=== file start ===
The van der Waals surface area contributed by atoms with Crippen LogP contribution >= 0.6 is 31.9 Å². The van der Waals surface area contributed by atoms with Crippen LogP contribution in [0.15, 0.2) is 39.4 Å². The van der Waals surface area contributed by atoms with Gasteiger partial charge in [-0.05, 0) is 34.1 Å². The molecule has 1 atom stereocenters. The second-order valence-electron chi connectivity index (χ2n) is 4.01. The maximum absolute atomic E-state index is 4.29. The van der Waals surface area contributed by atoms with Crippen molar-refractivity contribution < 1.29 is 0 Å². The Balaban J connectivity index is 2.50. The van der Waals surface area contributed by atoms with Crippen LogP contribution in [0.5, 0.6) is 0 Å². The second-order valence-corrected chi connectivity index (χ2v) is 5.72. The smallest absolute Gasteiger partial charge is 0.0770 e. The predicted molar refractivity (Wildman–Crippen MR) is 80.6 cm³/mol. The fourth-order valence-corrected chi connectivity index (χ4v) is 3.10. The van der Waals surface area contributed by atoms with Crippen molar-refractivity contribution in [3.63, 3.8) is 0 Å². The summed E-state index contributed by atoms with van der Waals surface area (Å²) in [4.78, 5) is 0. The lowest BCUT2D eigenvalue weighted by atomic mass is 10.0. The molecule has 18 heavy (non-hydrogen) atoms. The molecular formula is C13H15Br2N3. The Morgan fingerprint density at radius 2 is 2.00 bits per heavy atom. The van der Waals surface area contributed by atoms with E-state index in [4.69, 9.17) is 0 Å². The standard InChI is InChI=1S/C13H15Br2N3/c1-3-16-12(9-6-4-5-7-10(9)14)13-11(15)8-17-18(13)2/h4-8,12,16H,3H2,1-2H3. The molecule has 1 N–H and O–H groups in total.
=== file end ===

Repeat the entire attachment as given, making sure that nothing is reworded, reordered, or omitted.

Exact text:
The van der Waals surface area contributed by atoms with Crippen LogP contribution >= 0.6 is 31.9 Å². The van der Waals surface area contributed by atoms with Crippen LogP contribution in [0.15, 0.2) is 39.4 Å². The van der Waals surface area contributed by atoms with Gasteiger partial charge in [-0.05, 0) is 34.1 Å². The molecule has 1 atom stereocenters. The second-order valence-electron chi connectivity index (χ2n) is 4.01. The maximum absolute atomic E-state index is 4.29. The van der Waals surface area contributed by atoms with Crippen molar-refractivity contribution < 1.29 is 0 Å². The Balaban J connectivity index is 2.50. The van der Waals surface area contributed by atoms with Crippen LogP contribution in [0.5, 0.6) is 0 Å². The second-order valence-corrected chi connectivity index (χ2v) is 5.72. The smallest absolute Gasteiger partial charge is 0.0770 e. The predicted molar refractivity (Wildman–Crippen MR) is 80.6 cm³/mol. The fourth-order valence-corrected chi connectivity index (χ4v) is 3.10. The van der Waals surface area contributed by atoms with Crippen molar-refractivity contribution in [3.63, 3.8) is 0 Å². The summed E-state index contributed by atoms with van der Waals surface area (Å²) in [4.78, 5) is 0. The lowest BCUT2D eigenvalue weighted by atomic mass is 10.0. The molecule has 18 heavy (non-hydrogen) atoms. The molecular formula is C13H15Br2N3. The Morgan fingerprint density at radius 2 is 2.00 bits per heavy atom. The van der Waals surface area contributed by atoms with E-state index in [4.69, 9.17) is 0 Å². The standard InChI is InChI=1S/C13H15Br2N3/c1-3-16-12(9-6-4-5-7-10(9)14)13-11(15)8-17-18(13)2/h4-8,12,16H,3H2,1-2H3. The molecule has 1 N–H and O–H groups in total.